OK, we all agree goalies are weird, with a few exceptions, but young defensemen are weird too, especially in their development.
NHL history is replete with examples of young defensemen going bust with one club and becoming stars with another. Jim Watson was cut loose by the Boston Bruins and became a core member of the Philadelphia Flyers' 1974-75 Stanley Cup winners. The New Jersey Devils developed Sheldon Souray and Jason Smith, deemed others in their organization better, traded them for established players and watched them become leaders elsewhere.
The Pittsburgh Penguins didn't see enough from Michal Rozsival before he injured his knee to stick with him through his comeback, nor did his next two teams, Trinec and Pardubice in the Czech league, before he signed with the New York Rangers and became a leader of their defense the past three seasons.
Add Milan Jurcina, 24, to the list. The 6-foot-4, 235-pound, right-side shooting Washington Capital played 91 games over two seasons for the Boston Bruins before being traded to Washington Feb. 1, 2007 for a fourth-round draft pick.
"Coming here has been really good for me," Jurcina said. "When you're playing 20 minutes a game, your confidence goes up. You begin to believe in yourself and you want to show your teammates and coaches that you can play good hockey."
You can't really blame the Bruins for missing a diamond in the rough. Although he was a draft pick from an earlier regime, Jurcina didn't excite too many teams at the 2001 Entry Draft when he was picked in the eighth round, 241st overall. He played three low-scoring years in the Quebec Major Junior League and two for the AHL Providence Bruins. No, Jurcina didn't create much excitement before playing in the NHL.
In 2000-01 with the Halifax Mooseheads, Jurcina had no goals and five assists in 68 games. The “Q” is a high-scoring league where defensemen jump into the play and most wiseguys would tell you your grandmother can get five points by Halloween. He did post 20 and 28 points in two other junior seasons.
Today, Jurcina has found a home in Washington, where the Capitals have shown a lot of faith in him. Jurcina is third on the team with 131 hits and is second on the club with 95 blocked shots. He average 16:48 per game.
Basically, he gives the Capitals a big, strong defenseman with a huge puck-sweeping wing span. Few players in the NHL can overpower him and it's a long way around him. Jurcina doesn't do anything spectacularly, but he does core elements of the position competently and confidently.
With the Bruins, Jurcina played 51 games for coach Mike Sullivan, a former defensive forward, in 2005-06 and 40 games for coach Dave Lewis, a solid NHL defenseman in his career, before being traded away. Jurcina was asked if he struggled to understand Lewis' system.
"I don't think I was having trouble learning the program in Boston," he said. "The system was good. I just didn't get enough time to show that I could play as well as I think I can. Five minutes a game isn't enough to prove what I can do. A lot of the time I wouldn't get a shift until we were down, 6-1, or something. I don't think you can show what you can do in situations like that. If you're playing under pressure, you can show more."
The Capitals have assembled a strong crew of young defensemen, most of them home-grown, and added veteran Tom Poti this season. They're coordinated by assistant coach Jay Leach, whose bench career goes back to 1984 with the University of Maine. Leach has clear ways of doing things and good communication skills, Jurcina said.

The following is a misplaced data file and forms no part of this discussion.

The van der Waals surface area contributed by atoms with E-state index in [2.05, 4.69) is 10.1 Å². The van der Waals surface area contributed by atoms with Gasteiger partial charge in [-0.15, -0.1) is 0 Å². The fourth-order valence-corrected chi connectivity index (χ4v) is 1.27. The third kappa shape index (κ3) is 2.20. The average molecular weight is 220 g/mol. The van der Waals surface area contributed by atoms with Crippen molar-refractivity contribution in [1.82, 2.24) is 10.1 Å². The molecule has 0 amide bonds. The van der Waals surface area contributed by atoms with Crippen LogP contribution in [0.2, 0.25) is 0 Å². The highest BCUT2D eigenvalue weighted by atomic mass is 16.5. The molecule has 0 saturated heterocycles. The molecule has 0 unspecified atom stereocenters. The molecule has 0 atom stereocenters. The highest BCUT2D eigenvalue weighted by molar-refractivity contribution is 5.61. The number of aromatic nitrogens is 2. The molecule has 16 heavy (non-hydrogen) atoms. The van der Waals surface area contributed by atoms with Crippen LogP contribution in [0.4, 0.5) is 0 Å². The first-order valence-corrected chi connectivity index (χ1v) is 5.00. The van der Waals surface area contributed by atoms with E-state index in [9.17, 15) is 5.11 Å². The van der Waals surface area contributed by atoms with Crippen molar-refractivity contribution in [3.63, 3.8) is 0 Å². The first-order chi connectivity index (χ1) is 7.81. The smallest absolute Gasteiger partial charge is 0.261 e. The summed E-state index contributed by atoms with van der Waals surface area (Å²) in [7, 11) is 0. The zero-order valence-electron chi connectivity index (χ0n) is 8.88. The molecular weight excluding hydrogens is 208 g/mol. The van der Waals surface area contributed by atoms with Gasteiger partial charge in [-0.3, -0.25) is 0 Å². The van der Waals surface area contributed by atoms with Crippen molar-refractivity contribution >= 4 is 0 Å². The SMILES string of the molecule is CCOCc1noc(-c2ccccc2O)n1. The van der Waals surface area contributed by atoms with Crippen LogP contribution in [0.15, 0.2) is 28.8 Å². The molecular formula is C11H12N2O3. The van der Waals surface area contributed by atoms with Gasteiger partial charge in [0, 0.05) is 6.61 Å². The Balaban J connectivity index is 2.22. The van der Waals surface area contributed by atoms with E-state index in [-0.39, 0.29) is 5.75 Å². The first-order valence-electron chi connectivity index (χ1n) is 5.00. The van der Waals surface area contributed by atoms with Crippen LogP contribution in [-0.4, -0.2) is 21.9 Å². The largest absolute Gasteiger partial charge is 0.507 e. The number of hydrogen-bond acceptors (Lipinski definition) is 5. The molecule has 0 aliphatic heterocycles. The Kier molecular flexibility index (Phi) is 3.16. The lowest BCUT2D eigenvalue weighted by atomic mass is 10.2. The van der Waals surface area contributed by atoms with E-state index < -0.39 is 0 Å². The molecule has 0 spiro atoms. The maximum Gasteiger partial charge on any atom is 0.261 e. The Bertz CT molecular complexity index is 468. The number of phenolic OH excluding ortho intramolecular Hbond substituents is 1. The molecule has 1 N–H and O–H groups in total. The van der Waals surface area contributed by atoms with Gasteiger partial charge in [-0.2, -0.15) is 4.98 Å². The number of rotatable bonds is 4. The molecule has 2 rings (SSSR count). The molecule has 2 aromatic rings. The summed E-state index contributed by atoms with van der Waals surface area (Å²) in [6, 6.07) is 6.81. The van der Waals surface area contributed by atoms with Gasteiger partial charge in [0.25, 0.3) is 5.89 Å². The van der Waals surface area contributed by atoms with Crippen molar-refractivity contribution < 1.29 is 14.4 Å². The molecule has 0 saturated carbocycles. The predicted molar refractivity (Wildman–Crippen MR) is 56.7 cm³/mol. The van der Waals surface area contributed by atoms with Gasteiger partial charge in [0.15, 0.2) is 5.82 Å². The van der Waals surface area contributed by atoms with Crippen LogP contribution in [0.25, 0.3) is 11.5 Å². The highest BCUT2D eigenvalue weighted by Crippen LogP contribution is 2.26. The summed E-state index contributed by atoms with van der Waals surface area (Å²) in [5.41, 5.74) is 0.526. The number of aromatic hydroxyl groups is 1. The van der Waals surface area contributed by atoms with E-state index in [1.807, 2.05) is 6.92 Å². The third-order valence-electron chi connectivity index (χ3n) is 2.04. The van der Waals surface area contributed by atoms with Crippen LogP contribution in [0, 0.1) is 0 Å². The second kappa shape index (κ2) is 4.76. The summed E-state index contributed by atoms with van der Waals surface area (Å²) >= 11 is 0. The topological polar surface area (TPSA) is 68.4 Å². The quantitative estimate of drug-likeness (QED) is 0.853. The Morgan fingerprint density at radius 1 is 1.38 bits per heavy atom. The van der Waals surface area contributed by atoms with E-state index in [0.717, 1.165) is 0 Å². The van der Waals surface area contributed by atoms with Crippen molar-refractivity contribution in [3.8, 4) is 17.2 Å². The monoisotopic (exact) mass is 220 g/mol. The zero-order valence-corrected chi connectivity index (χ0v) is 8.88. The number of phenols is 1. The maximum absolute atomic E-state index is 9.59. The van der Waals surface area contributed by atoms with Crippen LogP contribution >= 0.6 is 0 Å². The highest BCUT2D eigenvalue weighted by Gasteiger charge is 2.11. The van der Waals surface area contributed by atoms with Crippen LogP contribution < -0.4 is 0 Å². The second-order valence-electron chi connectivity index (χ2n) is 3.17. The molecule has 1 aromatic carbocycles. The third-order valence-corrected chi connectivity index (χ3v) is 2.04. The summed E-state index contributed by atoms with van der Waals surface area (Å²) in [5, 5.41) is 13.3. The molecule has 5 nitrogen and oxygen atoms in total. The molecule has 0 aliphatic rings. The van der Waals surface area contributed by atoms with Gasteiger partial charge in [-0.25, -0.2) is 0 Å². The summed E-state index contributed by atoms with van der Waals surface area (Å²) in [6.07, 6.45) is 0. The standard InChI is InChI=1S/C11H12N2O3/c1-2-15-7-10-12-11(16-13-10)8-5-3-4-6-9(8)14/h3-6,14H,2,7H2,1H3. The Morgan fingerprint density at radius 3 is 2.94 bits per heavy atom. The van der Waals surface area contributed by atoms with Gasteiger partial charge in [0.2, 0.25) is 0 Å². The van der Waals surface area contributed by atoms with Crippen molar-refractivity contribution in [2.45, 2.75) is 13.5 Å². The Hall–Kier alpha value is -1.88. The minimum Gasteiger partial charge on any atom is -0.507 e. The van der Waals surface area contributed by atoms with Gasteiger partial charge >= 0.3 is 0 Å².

"He's a great coach. He talks to me at every practice and while we're playing. He's been working with me on my stick positioning and my other stick skills. It's been good for me. In Boston, they were teaching me to lay down in front of shots. Jay doesn't like that. He says if you're laying on the ice, you can't go get the rebounds. He's really smart and he's been showing me good stuff."
|Milan Jurcina was originally taken by Boston in the 8th round of the 2001 NHL Draft.
Defense is a team effort and Jurcina said Washington forwards are doing more to reduce goals-against.
"Our forwards are doing a much better job of team defense, coming back to help us out and playing better in the neutral zone," Jurcina said. "Jay Leach is working on that with us. All of our players have improved on the defensive side and you can see that because we're giving up fewer goals."
Jurcina played for Slovakia at the 2006 Winter Olympics and is determined to make the team again in 2010 when the Winter Olympics will be held in Vancouver. He's hoping he's got a backer, a former Washington Capitals' star.
"I would love to be selected to play on Slovakian national teams. Peter Bondra just retired and I think he's going to be general manager of the national team," Jurcina said. "He's going to be working a lot with team members who are playing overseas in North America so I know he's going to be talking to them a lot. He'll be passing along that information to our head coach in Slovakia. I know Slovakia has another scout watching players on the West Coast and Peter will be based here in Washington."
You'll never know the answer if you don't ask the question, but we guessed Jurcina would say Robert Svehla was his hero growing up. Svehla was one of the first Slovakian NHL stars after the country gained independence. We were forgetting Jurcina had been in North America since he was 17.
"Growing up, my hero was Lubomir Sekeras who played for the Dallas Stars," Jurcina said. "He was my idol when I was growing up. My favorite NHL player was Chris Pronger because he's also a big guy and he worked hard to get as good as he is. Svehla was great too. He's an owner of the Dukla Trencin team and their former GM."